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Judge warns against 'hindsight' to justify indemnity costs

The High Court has rejected the chance to approve indemnity costs against a losing party after it found the bringing of the case could be justified.

The Honourable Mr Justice Coulson said a negligence case brought against a property developer was not ‘hopeless’ and was supported, at least in part, by expert evidence and detailed witness statements. The case is a sign the judiciary will reflect closely on the merits of a case, even where that case is lost, and not seek to automatically punish losing parties without good cause.

In Bank of Ireland (Governors and Company of) & Anor v Watts Group Plc, it was explained the Bank of Ireland had failed in a claim for professional negligence against the developer arising out of the collapse of a company to whom the bank had lent money.

It had been agreed the bank would pay Watts’ costs but it remained to be resolved how these costs would be assessed and the interim amount to be paid.

Watts, which had its costs budget approved at £384,000, applied for indemnity costs on the basis the bank’s claim was unreasonable, hopeless and should never have been brought.

The successful defendant had made three Part 36 offers to settle, all of which were rejected, and it said the nature of the claimant’s evidence justified fewer constraints on its costs.

But Coulson said while the case was always going to provoke questions, it would be wrong to see these challenges as insurmountable. ‘When considering the proper basis of the assessment of costs, the court must avoid the dangers of hindsight,’ said the judge. ‘It must be wary of the suggestion by the successful party, in this case Watts that, in truth, the result in the case was inevitable. Amongst other things, such an approach runs the risk of unfairly denigrating the presentation of the successful party’s case at trial.’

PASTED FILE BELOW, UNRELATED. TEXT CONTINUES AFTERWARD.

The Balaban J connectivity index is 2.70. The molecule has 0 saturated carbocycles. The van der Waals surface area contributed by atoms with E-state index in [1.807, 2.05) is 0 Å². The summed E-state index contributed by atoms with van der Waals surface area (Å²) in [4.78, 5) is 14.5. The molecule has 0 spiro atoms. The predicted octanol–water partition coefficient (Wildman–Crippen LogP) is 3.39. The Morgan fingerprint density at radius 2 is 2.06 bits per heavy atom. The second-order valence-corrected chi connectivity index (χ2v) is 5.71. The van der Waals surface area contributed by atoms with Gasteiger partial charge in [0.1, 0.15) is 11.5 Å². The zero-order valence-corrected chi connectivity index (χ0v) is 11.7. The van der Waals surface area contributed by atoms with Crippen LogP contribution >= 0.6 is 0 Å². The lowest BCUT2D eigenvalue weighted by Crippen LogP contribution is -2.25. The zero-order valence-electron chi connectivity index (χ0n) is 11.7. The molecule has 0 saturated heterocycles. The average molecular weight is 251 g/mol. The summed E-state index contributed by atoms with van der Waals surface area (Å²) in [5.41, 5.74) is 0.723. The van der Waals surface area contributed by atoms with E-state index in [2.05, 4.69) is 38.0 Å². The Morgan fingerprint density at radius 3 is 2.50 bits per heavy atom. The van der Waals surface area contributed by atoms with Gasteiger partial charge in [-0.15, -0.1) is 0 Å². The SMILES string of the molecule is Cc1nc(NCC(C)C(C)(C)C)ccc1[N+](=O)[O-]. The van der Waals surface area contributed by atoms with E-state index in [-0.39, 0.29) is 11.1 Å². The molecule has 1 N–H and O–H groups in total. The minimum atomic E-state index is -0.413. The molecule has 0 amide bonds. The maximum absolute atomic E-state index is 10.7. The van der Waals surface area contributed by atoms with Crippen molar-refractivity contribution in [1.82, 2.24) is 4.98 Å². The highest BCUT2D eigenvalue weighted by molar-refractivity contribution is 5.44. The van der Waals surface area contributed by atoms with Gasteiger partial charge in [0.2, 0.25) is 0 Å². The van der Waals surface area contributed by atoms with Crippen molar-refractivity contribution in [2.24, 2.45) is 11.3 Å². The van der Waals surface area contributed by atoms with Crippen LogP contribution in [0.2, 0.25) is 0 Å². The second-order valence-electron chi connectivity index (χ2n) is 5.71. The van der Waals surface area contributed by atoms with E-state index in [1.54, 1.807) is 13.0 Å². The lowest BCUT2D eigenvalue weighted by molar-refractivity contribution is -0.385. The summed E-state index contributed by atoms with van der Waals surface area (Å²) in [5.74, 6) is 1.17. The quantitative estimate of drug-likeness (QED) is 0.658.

Coulson accepted some considered it a ‘misalignment’ that successful claimants, as opposed to successful defendants in this case, were entitled to indemnity costs automatically.

He said the fact that Watts made three offers indicated it took the claim seriously and considered it had commercial value.

But he did reflect the nature of claimant’s expert evidence, criticised by the trial judge court, in his costs order - although again he declined to use this justify the bank paying the entirety of Watts’ costs on an indemnity basis.

Coulson reduced the costs budget by 15% to leave a figure of almost £327,000. He directed this figure form the interim payment.

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